relationships an intersectional approach will be applied to the analysis. A broad umbrella-like definition will be utilized, due to its ability to “analyze how historically specific kinds of power differentials and/or constraining normativities, based on discursively, institutionally, and/or structurally constructed sociocultural categorizations such as gender, ethnicity, race, class, sexuality, age/generation, dis/ability, nationality, mother tongue and so on, interact, and in so doing produce different kinds of societal inequalities and unjust social relations.”

(Lykke, 2010: 50) In this sense the theory is seen as an open-ended framework or nodal point, rather than a theory with fixed categories (Lykke, 2011). Carastathis highlights the fact that according to Crenshaw intersectionality was a “provisional concept” where the ultimate goal is to disrupt the habit of viewing race and gender as mutually exclusive or separable

categories (2019). Lykke further argues in accordance with Barad that the term ‘inter-act’ should be replaced with ‘intra-act’ as this signifies an interplay between non-bounded


phenomena, rather than bounded entities. In this sense these non-bounded phenomena are able to interpenetrate each other and be mutually transformed in this interplay (2011).

Machado notes the importance of ethnicity and race in connection with gender and sexuality when speaking of IPV in same-sex relationships (2019). As such, an anti-racist and postcolonial feminism is fruitful in the analysis. These feminisms argue that feminist theory, analysis and politics need to recognize the importance of global hegemonies, social

subordinations and exclusion in the productions of power differentials amongst varying groups of women (Lykke, 2010). Stemming from these feminisms. discussions about constructions of whiteness as a normative categorization have arisen. This branch can be viewed as a means to critically look at how power differentials, both racialized and gendered, are produced and reproduced. Included should also be an analysis of how class, normative heterosexuality and nationalism all interact to support and sustain these processes (Lykke, 2010). In a similar vein Levine-Rasky argues for viewing intersectionality in connection with whiteness and middle-classness, which she states is rarely done. According to Levine-Rasky, domination is deeply embedded in intersectionality theory which compels studying of middle-classness and whiteness. The issue of power is thus important and should be analyzed not as who has power, but how power is practiced in order to create political and social advantage. With regards to whiteness and middle-classness they should not be analyzed as separate entities, as this would obscure questions of the other category and the ways in which they interact in relation to power. Both whiteness and middle-classness can be understood in relation to ‘social positioning’, which can be seen as the process of articulating, understanding and interacting with these positions. Levine-Rasky concludes by stating that neglecting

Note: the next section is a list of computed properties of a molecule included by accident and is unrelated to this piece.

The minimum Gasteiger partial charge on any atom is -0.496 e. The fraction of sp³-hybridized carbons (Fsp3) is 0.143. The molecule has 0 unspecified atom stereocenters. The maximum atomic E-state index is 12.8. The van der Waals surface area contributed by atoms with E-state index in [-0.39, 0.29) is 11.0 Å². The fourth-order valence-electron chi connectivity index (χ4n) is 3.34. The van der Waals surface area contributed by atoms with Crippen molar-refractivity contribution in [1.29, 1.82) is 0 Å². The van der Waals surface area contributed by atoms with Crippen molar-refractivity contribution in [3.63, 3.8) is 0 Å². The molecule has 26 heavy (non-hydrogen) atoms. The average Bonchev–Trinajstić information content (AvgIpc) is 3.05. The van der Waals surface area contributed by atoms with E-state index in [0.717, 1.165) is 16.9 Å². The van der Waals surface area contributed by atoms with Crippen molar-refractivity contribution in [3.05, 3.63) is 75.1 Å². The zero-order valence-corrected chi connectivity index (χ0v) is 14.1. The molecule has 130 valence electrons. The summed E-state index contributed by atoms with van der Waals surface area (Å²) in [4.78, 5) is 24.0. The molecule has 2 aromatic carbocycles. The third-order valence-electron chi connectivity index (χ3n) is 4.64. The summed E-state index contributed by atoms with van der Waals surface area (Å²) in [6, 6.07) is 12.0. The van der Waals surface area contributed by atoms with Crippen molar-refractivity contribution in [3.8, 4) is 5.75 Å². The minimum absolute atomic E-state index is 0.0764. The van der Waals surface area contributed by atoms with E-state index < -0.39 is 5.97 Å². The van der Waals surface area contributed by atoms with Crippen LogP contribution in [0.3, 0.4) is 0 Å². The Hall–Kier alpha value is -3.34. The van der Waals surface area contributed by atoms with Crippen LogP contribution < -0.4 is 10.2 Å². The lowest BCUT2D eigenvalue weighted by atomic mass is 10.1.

notions of domination as intersectional will only reproduce inequality (2011).

Lesbian and queerfeminism argue that by exclusively focusing on heterosexual women and their interests and problems, the hegemony of heterosexuality is reinforced with continuing stigmatization of homosexual and queer relations, while often making lesbian relations invisible (Lykke, 2010). This follows closely with what Machado expresses in her book, in noting that many individuals in female same-sex relationships are hesitant to come forward about IPV as they face an upward climb in even explaining their relationships not to mention a reluctance in further stigmatizing same-sex relationships (2019). Rollé et. al. echo this in their discussion about silence surrounding violence in same-sex relationships. They note that the feminist community has been averse to discussing the phenomenon of IPV in lesbian relationships as this may increase a negative reaction to feminism (2018). Lykke further notes that lesbian and queerfeminism are critical of the way in which the focus within


homosexual and queer theory is on gay men, which implicitly reaffirms a heteronormative tendency of making lesbian relationships invisible (2010).

In the context of same-sex relationships Hester and Donovan discuss the applicability of “gender and power” analyses. One argument for the inclusion of this analysis notes that it needs to be expanded to not just focus on gender in same-sex relationships, but also to look at discrimination and location linked to sexuality, race and ethnicity. On the other side is the argument that a “power and gender” model does not apply to IPV in all same-sex